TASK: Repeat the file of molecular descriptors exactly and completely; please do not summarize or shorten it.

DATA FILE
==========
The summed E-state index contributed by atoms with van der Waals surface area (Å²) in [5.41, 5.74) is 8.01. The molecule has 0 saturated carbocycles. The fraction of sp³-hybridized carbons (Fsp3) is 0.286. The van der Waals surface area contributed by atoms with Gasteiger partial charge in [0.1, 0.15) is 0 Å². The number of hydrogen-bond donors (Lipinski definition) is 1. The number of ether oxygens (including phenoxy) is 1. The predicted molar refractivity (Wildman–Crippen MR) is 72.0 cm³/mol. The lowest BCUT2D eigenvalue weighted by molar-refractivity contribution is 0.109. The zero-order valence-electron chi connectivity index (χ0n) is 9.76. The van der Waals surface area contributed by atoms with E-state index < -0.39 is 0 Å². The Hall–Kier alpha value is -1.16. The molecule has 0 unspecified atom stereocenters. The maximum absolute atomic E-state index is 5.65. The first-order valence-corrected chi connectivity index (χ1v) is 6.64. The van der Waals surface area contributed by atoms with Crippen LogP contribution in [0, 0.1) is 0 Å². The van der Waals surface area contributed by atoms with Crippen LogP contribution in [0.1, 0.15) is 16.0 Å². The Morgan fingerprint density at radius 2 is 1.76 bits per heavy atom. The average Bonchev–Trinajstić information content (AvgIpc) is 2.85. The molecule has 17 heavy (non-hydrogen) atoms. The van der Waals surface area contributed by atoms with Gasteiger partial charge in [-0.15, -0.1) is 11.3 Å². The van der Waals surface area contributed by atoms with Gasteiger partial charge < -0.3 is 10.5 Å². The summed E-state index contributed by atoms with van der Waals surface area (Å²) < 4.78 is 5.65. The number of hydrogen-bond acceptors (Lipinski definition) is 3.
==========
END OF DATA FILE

The summed E-state index contributed by atoms with van der Waals surface area (Å²) in [5.41, 5.74) is 8.01. The molecule has 0 saturated carbocycles. The fraction of sp³-hybridized carbons (Fsp3) is 0.286. The van der Waals surface area contributed by atoms with Gasteiger partial charge in [0.1, 0.15) is 0 Å². The number of hydrogen-bond donors (Lipinski definition) is 1. The number of ether oxygens (including phenoxy) is 1. The predicted molar refractivity (Wildman–Crippen MR) is 72.0 cm³/mol. The lowest BCUT2D eigenvalue weighted by molar-refractivity contribution is 0.109. The zero-order valence-electron chi connectivity index (χ0n) is 9.76. The van der Waals surface area contributed by atoms with E-state index < -0.39 is 0 Å². The Hall–Kier alpha value is -1.16. The molecule has 0 unspecified atom stereocenters. The maximum absolute atomic E-state index is 5.65. The first-order valence-corrected chi connectivity index (χ1v) is 6.64. The van der Waals surface area contributed by atoms with Crippen LogP contribution in [0, 0.1) is 0 Å². The van der Waals surface area contributed by atoms with Crippen LogP contribution in [0.1, 0.15) is 16.0 Å². The Morgan fingerprint density at radius 2 is 1.76 bits per heavy atom. The average Bonchev–Trinajstić information content (AvgIpc) is 2.85. The molecule has 17 heavy (non-hydrogen) atoms. The van der Waals surface area contributed by atoms with Gasteiger partial charge in [-0.15, -0.1) is 11.3 Å². The van der Waals surface area contributed by atoms with Gasteiger partial charge < -0.3 is 10.5 Å². The summed E-state index contributed by atoms with van der Waals surface area (Å²) < 4.78 is 5.65. The number of hydrogen-bond acceptors (Lipinski definition) is 3.